Markets

GW Pharma, pot doctors

This UK-based company has been researching medical cannabis for 20 years.
June 9, 2020

What do pot and gunpowder have in common? They both do cool things when you set them on fire and the first people to use them ‘properly’ came from China.

Archaeologists digging in a cemetery in the west of the country last year uncovered a 2,500-year-old brazier that had been used to burn cannabis. Whether the original owners used it because they liked the smell or because they wanted to get high at funerals is unknown.

Whatever the case, the point is that people have been smoking weed for a long time. The laws that have restricted its use for the past century or so haven’t changed that — and many of them are disappearing too.

Several US states have made pot legal and so have Uruguay and Canada. The UK made medical cannabis legal in 2018, though other restrictions mean it has not been widely prescribed in any form.

Despite these restrictions, one UK company has been researching medical cannabis for over 20 years.


“A very useful plant”


GW Pharmaceuticals, which is based in Cambridge, was founded in 1998 by two doctors, Brian Whittle and Geoffrey Guy. The idea for the company appears to have come from Guy reading a book, advocating medical marijuana use, by an American nurse named Mary Lynn Mathre.


Getting high, old school. A brazier uncovered in China from 2,500 years ago.


"It seemed to me that here was a very useful plant, with a long history of medical applications, and there were patients and patient groups who swore to its effectiveness and safety," he told media outlet Cannabis Culture back in 2003.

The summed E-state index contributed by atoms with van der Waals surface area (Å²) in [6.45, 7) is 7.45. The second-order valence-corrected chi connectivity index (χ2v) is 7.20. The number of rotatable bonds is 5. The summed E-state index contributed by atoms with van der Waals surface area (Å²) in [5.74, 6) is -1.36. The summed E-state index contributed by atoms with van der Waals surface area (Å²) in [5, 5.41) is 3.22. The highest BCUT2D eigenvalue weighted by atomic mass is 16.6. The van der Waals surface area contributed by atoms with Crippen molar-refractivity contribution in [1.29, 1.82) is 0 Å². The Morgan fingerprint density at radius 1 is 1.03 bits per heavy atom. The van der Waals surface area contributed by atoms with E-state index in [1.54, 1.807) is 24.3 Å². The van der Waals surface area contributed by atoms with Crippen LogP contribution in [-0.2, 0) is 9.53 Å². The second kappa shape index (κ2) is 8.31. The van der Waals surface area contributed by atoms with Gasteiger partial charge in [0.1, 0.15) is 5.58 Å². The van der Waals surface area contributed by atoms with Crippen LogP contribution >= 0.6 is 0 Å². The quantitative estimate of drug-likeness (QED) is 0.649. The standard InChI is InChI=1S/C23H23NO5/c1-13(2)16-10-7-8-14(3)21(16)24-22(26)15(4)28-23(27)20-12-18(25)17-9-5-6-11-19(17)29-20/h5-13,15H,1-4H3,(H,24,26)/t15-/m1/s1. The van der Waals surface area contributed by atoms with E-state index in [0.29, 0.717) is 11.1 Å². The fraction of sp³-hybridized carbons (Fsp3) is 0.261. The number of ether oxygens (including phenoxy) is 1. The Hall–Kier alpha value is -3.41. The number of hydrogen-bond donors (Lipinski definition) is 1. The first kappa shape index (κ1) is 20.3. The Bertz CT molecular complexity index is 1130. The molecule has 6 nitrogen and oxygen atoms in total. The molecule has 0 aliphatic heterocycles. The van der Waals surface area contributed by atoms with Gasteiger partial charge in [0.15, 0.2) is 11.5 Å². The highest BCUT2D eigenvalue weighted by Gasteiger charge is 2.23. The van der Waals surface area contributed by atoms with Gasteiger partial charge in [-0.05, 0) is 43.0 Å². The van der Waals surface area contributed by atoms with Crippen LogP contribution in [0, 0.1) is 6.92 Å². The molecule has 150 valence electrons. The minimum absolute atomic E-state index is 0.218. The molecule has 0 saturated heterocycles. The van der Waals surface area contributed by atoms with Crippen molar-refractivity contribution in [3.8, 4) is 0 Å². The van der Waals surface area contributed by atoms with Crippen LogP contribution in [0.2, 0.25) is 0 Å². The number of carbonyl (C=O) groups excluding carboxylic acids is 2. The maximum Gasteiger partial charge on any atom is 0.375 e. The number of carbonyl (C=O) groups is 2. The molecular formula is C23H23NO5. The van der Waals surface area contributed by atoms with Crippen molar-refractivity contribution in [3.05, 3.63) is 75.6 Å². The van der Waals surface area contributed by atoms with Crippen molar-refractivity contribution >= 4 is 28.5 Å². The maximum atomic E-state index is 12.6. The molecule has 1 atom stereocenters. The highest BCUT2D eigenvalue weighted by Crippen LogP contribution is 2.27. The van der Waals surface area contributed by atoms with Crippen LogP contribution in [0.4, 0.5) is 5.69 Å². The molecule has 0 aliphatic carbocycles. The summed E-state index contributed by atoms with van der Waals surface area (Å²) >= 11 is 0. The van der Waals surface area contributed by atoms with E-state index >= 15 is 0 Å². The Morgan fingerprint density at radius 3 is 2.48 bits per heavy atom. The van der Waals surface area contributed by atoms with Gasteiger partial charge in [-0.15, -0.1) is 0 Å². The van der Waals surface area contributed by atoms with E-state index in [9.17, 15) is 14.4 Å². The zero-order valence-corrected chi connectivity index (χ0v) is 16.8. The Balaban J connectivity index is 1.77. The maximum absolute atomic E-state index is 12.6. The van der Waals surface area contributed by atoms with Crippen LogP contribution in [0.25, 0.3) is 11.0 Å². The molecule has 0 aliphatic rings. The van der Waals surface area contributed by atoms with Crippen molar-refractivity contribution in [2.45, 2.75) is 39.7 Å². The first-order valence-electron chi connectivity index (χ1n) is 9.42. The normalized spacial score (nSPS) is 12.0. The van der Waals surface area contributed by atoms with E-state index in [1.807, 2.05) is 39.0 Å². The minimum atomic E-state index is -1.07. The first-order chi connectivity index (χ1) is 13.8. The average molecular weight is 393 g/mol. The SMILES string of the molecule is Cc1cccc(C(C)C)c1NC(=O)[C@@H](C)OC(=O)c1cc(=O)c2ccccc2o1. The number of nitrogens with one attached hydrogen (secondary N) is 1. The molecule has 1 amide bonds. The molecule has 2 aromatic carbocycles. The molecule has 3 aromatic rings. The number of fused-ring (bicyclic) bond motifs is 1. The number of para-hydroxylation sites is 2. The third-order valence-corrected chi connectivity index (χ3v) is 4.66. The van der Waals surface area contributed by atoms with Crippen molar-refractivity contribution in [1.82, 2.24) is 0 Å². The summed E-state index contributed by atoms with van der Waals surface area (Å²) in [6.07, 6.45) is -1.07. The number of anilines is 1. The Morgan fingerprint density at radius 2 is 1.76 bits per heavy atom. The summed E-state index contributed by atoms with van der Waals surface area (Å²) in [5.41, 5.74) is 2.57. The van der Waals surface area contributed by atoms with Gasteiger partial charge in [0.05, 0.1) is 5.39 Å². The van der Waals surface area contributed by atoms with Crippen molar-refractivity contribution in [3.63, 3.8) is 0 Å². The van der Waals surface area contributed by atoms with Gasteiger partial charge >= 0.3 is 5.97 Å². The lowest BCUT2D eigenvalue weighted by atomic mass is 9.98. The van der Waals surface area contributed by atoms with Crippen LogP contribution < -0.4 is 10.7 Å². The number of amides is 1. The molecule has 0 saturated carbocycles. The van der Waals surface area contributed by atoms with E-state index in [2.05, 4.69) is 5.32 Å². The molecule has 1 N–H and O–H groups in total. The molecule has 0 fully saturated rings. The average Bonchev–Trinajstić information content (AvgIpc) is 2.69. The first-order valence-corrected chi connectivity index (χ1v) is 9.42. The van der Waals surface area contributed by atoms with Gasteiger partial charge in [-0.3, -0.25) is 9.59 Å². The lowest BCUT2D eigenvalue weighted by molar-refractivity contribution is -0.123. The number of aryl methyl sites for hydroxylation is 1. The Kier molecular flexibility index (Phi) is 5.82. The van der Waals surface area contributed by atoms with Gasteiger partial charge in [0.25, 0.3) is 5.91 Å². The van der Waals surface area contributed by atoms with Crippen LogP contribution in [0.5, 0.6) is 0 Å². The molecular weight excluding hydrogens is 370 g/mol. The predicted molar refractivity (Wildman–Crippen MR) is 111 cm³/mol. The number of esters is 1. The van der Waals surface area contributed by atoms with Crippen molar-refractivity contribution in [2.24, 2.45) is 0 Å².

In the same year that the company was founded, it managed to get permission from the British government to grow cannabis plants and start testing them for medical use. It remains one of the few companies in the UK permitted to have marijuana plants.


What does GW Pharma do?


In the years after its founding, private investors pumped about $40 million into GW Pharma. That money was used primarily for medical cannabis research.

After it was given the green light to undertake this research by the UK legal authorities, GW Pharma entered into an agreement with Hortapharm, a Dutch company that had been cultivating different strains of marijuana since the 1990s.

That deal meant Hortapharm would provide the pharmaceuticals company with the different plants it needed to carry out its research.

In 2010, GW Pharma finally brought a product to market. Sativex, a mouth spray used to treat patients with multiple sclerosis, became the first cannabis-derived drug to get regulatory approval when it was given the green light by UK medical authorities.

Since then, GW Pharma has also released Epidiolex, which was approved by US authorities in 2018 and European Union regulators in 2019. The drug is aimed at treating children with forms of epilepsy.


GW Pharma on the stock market


Apart from developing drugs using pot, GW Pharma has also been publicly traded since 2001. The medical firm started out on AIM, a sub-market of the London Stock Exchange that is generally used for smaller companies that want to go public.

Its shares were initially trading at £1.82 and remained fairly stagnant for the next decade. Even positive trials in 2009 and regulatory approval for Sativex failed to give the company’s stock price any major boost.



Geoffrey Guy with a few pot plants (source: Evening Standard)